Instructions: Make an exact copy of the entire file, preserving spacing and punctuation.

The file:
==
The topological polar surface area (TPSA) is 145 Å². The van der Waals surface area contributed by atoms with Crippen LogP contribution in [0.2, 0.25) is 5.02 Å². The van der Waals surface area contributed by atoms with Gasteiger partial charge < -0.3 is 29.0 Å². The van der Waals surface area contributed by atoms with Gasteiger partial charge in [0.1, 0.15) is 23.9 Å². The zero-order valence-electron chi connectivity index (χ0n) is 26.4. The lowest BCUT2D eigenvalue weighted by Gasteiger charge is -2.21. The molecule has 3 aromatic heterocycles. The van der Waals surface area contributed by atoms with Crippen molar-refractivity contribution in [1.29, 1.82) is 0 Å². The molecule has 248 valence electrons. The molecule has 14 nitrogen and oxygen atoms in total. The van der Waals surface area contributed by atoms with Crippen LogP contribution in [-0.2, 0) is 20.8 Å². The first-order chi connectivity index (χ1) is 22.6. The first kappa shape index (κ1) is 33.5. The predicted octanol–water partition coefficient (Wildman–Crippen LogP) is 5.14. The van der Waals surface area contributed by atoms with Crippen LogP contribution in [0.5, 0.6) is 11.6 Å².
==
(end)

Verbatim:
The topological polar surface area (TPSA) is 145 Å². The van der Waals surface area contributed by atoms with Crippen LogP contribution in [0.2, 0.25) is 5.02 Å². The van der Waals surface area contributed by atoms with Gasteiger partial charge < -0.3 is 29.0 Å². The van der Waals surface area contributed by atoms with Gasteiger partial charge in [0.1, 0.15) is 23.9 Å². The zero-order valence-electron chi connectivity index (χ0n) is 26.4. The lowest BCUT2D eigenvalue weighted by Gasteiger charge is -2.21. The molecule has 3 aromatic heterocycles. The van der Waals surface area contributed by atoms with Crippen molar-refractivity contribution in [1.29, 1.82) is 0 Å². The molecule has 248 valence electrons. The molecule has 14 nitrogen and oxygen atoms in total. The van der Waals surface area contributed by atoms with Crippen LogP contribution in [-0.2, 0) is 20.8 Å². The first-order chi connectivity index (χ1) is 22.6. The first kappa shape index (κ1) is 33.5. The predicted octanol–water partition coefficient (Wildman–Crippen LogP) is 5.14. The van der Waals surface area contributed by atoms with Crippen LogP contribution in [0.5, 0.6) is 11.6 Å².